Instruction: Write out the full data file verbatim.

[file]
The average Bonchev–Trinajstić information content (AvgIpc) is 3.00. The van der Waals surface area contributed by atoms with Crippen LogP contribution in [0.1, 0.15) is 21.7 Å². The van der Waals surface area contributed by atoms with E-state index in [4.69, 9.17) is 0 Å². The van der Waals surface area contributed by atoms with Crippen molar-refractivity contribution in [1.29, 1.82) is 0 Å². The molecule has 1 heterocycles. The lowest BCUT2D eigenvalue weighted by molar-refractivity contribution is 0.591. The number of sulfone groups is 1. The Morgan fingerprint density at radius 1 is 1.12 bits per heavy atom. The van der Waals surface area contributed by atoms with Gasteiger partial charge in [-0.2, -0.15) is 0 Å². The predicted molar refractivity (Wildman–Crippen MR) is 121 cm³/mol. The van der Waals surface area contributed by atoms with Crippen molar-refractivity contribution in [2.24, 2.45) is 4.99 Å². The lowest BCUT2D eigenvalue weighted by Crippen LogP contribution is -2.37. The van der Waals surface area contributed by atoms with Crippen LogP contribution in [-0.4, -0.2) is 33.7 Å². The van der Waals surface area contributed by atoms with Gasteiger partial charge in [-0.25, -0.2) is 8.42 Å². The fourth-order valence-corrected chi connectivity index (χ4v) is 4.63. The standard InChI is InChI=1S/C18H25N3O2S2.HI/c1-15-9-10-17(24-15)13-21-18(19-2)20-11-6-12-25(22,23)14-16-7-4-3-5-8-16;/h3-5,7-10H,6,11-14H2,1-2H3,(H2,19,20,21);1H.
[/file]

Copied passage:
The average Bonchev–Trinajstić information content (AvgIpc) is 3.00. The van der Waals surface area contributed by atoms with Crippen LogP contribution in [0.1, 0.15) is 21.7 Å². The van der Waals surface area contributed by atoms with E-state index in [4.69, 9.17) is 0 Å². The van der Waals surface area contributed by atoms with Crippen molar-refractivity contribution in [1.29, 1.82) is 0 Å². The molecule has 1 heterocycles. The lowest BCUT2D eigenvalue weighted by molar-refractivity contribution is 0.591. The number of sulfone groups is 1. The Morgan fingerprint density at radius 1 is 1.12 bits per heavy atom. The van der Waals surface area contributed by atoms with Gasteiger partial charge in [-0.2, -0.15) is 0 Å². The predicted molar refractivity (Wildman–Crippen MR) is 121 cm³/mol. The van der Waals surface area contributed by atoms with Crippen molar-refractivity contribution in [2.24, 2.45) is 4.99 Å². The lowest BCUT2D eigenvalue weighted by Crippen LogP contribution is -2.37. The van der Waals surface area contributed by atoms with Crippen LogP contribution in [-0.4, -0.2) is 33.7 Å². The van der Waals surface area contributed by atoms with Gasteiger partial charge in [-0.25, -0.2) is 8.42 Å². The fourth-order valence-corrected chi connectivity index (χ4v) is 4.63. The standard InChI is InChI=1S/C18H25N3O2S2.HI/c1-15-9-10-17(24-15)13-21-18(19-2)20-11-6-12-25(22,23)14-16-7-4-3-5-8-16;/h3-5,7-10H,6,11-14H2,1-2H3,(H2,19,20,21);1H.